Cavity 36 is essentially a bored hole formed through the top of body 14 that extends along a longitudinal axis Z--Z which lies essentially perpendicular to axes L--L, X--X and Y--Y. A shoulder 40 is annularly formed at an intermediate position along the length of cavity 36, thereby separating cavity 36 into distinct lower and upper regions 42 and 44, respectively, with lower region 42 having a smaller diameter than upper region 44. Passageways 32 and 34 flow into lower and upper regions 42 and 44, respectively. The open top of cavity 36 includes a series of internal threads 46 formed therein for cooperatively receiving a valve compression nut, denoted generally by reference numeral 48.
Referring now to FIGS. 3-5, valve assembly 38 is seen to be compressively retained within cavity 36 by nut 48. A rubber O-ring 49 seals the interface between nut 48 and cavity 36 to minimize the amount of compressed air that may leak. Specifically, a first coil spring 50 is positioned on the floor of lower region 42, extending co-linearly along axis Z--Z. The tip 52 of a sealing plunger 54 is received within, and an annular flange 56 positioned at an intermediate position along plunger's 54 length is biased against the upper end of spring 50, thereby holding plunger 54 in biased, co-linear relation to spring 50 which will effect axial movement of plunger 54 in response to external forces. Collectively, a rubber gasket 58 which is placed in frictional engagement over the periphery of a bushing 60 are concentrically positioned on the shaft of plunger 54 and are loosely slidable along the longitudinal axis of plunger 54 between flange 56 and a plunger head 62 when valve assembly 38 is compressively retained within cavity 36. Gasket 58 and bushing 60, although slidable along the longitudinal axis of plunger 54, are positioned in stationary, abutting relation atop shoulder 40. Also, a space exists between the shaft of plunger 54 and bushing 60, thereby permitting air to pass therebetween. When valve assembly 38 is in its closed state (which will be described in further detail hereinafter) flange 56 is biased by spring 50 against the lower surfaces of gasket 58 and bushing 60; when in its open state, flange 56 is positioned in vertically spaced relation beneath gasket 58 and bushing 60.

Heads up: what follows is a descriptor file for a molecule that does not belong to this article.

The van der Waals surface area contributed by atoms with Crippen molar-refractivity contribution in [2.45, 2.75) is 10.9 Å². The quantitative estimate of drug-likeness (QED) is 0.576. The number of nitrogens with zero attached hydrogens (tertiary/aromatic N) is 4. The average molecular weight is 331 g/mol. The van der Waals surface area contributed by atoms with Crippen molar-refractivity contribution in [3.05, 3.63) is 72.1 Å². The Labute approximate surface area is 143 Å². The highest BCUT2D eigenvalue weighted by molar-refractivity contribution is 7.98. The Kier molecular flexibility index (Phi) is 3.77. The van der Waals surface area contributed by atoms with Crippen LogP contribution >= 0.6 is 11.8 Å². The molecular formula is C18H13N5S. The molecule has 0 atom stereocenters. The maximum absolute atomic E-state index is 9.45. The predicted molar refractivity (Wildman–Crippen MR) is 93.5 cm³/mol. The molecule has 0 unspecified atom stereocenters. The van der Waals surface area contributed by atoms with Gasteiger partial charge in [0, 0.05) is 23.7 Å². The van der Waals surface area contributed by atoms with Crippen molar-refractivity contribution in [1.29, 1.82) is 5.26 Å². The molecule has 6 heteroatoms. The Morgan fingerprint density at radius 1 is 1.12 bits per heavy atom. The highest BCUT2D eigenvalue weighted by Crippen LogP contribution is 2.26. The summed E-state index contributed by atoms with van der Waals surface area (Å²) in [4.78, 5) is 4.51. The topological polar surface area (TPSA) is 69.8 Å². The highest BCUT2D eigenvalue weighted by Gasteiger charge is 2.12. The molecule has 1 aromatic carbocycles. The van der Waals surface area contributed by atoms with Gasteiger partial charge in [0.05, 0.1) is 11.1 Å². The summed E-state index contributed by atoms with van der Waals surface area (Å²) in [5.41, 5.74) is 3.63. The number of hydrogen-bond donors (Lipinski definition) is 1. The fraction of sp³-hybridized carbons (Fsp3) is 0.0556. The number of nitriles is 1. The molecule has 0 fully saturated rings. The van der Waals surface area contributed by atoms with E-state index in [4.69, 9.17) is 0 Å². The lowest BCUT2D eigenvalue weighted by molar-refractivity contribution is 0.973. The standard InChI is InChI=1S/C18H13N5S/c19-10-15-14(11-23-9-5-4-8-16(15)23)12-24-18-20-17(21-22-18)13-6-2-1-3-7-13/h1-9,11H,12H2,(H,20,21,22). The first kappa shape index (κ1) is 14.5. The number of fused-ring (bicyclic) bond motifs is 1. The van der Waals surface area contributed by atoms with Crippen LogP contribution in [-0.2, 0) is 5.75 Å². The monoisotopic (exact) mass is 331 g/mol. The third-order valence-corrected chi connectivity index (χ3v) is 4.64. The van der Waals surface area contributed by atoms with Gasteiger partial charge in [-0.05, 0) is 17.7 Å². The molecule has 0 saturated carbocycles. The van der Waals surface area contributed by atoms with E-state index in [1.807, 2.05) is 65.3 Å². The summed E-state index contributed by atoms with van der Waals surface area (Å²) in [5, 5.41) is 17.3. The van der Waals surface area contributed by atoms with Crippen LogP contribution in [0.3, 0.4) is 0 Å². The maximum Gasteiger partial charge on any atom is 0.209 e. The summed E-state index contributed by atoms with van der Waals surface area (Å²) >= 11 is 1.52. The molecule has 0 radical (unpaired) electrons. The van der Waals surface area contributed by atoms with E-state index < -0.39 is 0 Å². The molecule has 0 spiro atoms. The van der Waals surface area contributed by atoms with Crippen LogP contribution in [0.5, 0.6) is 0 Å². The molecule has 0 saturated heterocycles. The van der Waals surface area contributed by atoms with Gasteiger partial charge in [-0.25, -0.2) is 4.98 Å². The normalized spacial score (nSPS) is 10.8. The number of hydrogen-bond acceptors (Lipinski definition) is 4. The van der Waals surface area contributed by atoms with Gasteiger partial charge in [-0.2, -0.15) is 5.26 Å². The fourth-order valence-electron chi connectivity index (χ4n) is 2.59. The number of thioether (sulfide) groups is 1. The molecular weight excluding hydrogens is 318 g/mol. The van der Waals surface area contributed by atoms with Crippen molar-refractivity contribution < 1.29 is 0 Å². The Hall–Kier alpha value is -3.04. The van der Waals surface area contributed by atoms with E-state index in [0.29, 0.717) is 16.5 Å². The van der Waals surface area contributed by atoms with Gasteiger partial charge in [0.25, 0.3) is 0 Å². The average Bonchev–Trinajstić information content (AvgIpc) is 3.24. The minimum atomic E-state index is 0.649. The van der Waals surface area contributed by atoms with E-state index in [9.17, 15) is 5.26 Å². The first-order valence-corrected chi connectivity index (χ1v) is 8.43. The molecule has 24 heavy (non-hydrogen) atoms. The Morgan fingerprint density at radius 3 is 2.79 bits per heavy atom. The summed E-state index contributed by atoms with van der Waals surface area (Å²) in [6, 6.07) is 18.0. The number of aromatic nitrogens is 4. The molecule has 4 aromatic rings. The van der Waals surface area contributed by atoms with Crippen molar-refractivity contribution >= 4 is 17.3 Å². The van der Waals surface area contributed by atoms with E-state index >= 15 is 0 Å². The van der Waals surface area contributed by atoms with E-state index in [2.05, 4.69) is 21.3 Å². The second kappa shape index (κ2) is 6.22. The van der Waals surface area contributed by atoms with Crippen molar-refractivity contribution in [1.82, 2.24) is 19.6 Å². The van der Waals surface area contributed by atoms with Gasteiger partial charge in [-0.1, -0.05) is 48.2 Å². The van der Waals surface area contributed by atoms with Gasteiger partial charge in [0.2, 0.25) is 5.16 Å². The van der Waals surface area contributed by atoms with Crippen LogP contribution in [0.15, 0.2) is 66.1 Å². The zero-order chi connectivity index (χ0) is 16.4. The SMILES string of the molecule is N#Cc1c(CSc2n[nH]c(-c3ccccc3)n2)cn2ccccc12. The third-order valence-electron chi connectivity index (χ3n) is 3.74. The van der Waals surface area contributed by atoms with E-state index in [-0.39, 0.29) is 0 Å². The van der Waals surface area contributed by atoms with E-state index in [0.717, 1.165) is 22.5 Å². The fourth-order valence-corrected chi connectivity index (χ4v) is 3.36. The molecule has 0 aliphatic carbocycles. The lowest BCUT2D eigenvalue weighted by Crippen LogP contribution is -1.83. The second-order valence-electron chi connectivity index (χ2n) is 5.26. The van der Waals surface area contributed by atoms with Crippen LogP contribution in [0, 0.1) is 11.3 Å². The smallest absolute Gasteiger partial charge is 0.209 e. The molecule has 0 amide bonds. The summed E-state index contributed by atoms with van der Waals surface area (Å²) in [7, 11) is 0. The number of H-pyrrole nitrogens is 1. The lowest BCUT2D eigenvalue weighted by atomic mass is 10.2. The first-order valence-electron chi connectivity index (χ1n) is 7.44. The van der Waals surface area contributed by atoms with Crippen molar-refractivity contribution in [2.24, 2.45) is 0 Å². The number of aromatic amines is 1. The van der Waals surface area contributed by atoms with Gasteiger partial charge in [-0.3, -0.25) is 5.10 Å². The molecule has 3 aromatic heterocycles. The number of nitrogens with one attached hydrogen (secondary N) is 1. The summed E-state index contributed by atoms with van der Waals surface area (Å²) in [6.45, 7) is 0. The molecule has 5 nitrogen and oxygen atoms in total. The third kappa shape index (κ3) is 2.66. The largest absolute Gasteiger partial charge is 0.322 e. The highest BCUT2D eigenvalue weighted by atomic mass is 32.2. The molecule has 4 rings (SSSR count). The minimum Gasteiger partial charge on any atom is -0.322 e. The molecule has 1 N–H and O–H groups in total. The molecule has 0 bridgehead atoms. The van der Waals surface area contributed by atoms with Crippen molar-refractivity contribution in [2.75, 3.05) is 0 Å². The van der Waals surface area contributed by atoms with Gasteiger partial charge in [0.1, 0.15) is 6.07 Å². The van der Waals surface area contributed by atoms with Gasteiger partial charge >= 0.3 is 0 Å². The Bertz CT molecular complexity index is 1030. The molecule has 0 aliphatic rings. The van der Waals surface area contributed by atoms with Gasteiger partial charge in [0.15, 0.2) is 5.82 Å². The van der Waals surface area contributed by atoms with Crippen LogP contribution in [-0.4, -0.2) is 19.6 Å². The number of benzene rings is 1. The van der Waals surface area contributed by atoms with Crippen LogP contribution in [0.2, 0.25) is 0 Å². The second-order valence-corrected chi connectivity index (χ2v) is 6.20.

A second coil spring 64 is co-linearly positioned in downwardly biased relation on the top surface of bushing 60. The lower portion 66 of a hollow plunger 68 is received within the upper end of spring 64. Plunger 68 includes a flange 70, the lower surface of which is biased against the upper end of spring 64, thereby positioning plunger 68 in biased, axially movable, co-linear relation to spring 64. Hollow plunger 64 includes four holes 72 annularly spaced adjacent the top end of its elongated body 73, the purpose of which will be explained hereinafter.
Plunger 68 is held in biased relation to spring 64 by nut 48, which in turn holds plunger 54 in biased relation to spring 50. Nut 48 includes an externally threaded flange 74 which is threadingly received by internal threads 46 formed in the open top of cavity 36, and a hex head 76 whose flats may be engaged for purposes of sealing or unsealing opening 36. When nut 48 is threadingly engaged with cavity 36, body 73 of plunger 68 concentrically, frictionally, and slidingly extends through the opening 78 formed centrally through nut 48 and out of body 14. Flange 70 engages a shoulder (not shown) inside nut 48 to limit the distance plunger 68 extends through nut 48, and a rubber O-ring 80 is positioned between flange 70 and the nut's shoulder to seal the interface between the two members.